When Are Pads Doing More Than Protecting?
Written by Darren S   
Tuesday, 09 February 2010 13:47
We've seen it time and time again. One minute a guy has the puck and the next minute he's lying motionless on the ice with his eyes no longer focusing on the puck or goal but rather on the ceiling of the arena, probably trying to figure out exactly where he is and what just happened. Sometimes this is the result of the head being smacked against the ice but lately, it seems more common that this is a result of the check itself and not from the ice surface.

It doesn't take a genius to figure out that the protective gear guys are wearing today go above and beyond that. It’s a double-edged sword because the equipment can protect the players but now the way it's designed can cause serious injuries to players and is doing so at an alarming rate. The plastic used in this equipment is extremely hard. Go search Google Images for "hockey shoulder pads" and go see what the pads that players are wearing today look like. It honestly looks like Armor.

Just to clarify, I am not talking about the shin guards that are being worn because to block a 90 mph puck, a player has to have that type of protection. Plus, we aren't checking guys with our legs. It's the upper body equipment that I am speaking of.

The NHL has gone to some lengths to try and regulate they equipment being used. Look up Section 3, Rule 12.3 and you will find: All elbow pads which do not have a soft protective outer covering of sponge rubber or similar material at least one-half inch (1/2'') thick shall be considered dangerous equipment. Too bad this isn't enough to actually keep guys from getting injured.

Look at the Jeff Carter / Annsi Salmela hit from last night's Flyers/Devils game. I have a problem with how the hit was delivered as Carter came from behind Salmela but honestly believe that if the equipment Carter was wearing was a made differently, injury may have been avoided on this play.

If everybody wore the old school shoulder pads of our hockey forefathers, yes there might be a few more shoulder injuries, but on a positive note, there would also be less concussions. Is it likely that hockey players will go back to the hockey shoulder pads of old? Probably not but with the technology that exists in todays world, I am sure somebody can manufacture equipment that is light in weight and protects the player just as well without risking the safety of the guy taking the hit.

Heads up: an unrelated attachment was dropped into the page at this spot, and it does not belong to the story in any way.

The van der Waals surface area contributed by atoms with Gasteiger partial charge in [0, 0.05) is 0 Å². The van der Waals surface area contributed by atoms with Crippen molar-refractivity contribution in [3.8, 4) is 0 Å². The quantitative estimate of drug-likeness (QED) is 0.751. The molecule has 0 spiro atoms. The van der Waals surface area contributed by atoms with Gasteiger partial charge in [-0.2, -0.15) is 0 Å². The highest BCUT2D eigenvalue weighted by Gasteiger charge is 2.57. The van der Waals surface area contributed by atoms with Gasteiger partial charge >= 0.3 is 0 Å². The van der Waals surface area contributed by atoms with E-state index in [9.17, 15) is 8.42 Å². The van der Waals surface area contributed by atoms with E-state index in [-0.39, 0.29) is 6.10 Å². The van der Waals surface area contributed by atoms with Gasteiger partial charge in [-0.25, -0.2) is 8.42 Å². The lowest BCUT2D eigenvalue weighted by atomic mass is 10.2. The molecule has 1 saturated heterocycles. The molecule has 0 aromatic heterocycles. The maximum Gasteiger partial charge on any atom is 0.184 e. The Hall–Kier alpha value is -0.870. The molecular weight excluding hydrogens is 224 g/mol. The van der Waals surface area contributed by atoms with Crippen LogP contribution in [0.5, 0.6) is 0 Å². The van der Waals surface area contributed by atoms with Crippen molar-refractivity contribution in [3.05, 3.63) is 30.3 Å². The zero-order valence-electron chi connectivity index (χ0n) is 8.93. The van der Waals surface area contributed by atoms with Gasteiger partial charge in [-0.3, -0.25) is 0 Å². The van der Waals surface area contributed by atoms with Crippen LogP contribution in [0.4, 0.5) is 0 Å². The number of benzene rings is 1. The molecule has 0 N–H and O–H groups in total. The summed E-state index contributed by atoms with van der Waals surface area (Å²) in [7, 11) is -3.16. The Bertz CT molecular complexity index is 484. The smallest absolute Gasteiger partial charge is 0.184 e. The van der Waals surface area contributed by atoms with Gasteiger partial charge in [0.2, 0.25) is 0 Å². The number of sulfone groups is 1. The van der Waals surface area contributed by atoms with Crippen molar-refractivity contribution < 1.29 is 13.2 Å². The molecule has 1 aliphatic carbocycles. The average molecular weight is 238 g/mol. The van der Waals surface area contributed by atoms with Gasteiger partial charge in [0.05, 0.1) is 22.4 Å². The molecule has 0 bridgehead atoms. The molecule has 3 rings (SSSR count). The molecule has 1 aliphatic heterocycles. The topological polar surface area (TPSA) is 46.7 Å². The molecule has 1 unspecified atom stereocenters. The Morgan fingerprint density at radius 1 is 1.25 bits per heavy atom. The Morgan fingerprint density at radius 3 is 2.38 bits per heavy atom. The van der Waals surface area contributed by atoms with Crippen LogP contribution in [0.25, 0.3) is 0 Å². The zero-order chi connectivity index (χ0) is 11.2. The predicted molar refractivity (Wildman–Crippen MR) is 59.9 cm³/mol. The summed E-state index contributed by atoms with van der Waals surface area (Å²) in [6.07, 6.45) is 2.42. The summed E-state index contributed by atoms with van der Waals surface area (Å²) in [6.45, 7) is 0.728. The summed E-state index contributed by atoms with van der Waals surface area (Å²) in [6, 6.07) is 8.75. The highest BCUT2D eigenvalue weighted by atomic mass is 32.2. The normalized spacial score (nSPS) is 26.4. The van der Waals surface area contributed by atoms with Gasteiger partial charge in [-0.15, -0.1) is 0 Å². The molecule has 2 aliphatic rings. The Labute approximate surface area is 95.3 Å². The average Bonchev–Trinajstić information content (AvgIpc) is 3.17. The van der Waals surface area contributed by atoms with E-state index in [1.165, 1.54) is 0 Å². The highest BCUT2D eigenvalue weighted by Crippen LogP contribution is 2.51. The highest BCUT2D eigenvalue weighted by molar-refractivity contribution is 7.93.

Sure, you could make an argument that hockey players should realize that they do have a responsibility to try and check opposing players without making direct contact with the head. But it is also important to realize that this is an extremely fast game and all hockey players are different sizes and completely eliminating hits to the head is next to impossible. This is why I believe this issue rests more of the guys making the equipment than the guys wearing the equipment.


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Comments (4)
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written by cwgatti, February 09, 2010
Don Cherry has been speaking to this very issue for years.
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written by sensfan, February 10, 2010
Most NHL players use these flimsy shoulder pads (http://www.sportstraders.ca/im...od5030.gif). They are basically like two pieces of cardboard strung together. Interesting take on the issue, but the equipment is simply not why these injuries are occurring more often. On the contrary, the current equipment is reducing the frequency of major injuries. All it boils down to is that the game is getting faster and the players are much stronger than ever before. The apparent lack of respect that some have is another issue that doesn't help.
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written by sensfan, February 10, 2010
Link didn't seem to work above.

http://www.sportstraders.ca/im...od5030.gif

http://www.sportstraders.ca/images/Hockey/protection/shoulder pads/sherwood5030.gif
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written by Darren S, February 10, 2010
I've seen NHL locker rooms with equipment hanging up. While its true there are some guys that where what you described, there are a lot who don't. I truly agree with you about the lack of respect being another key issue but disagree that the equipment isn't causing injuries at times.
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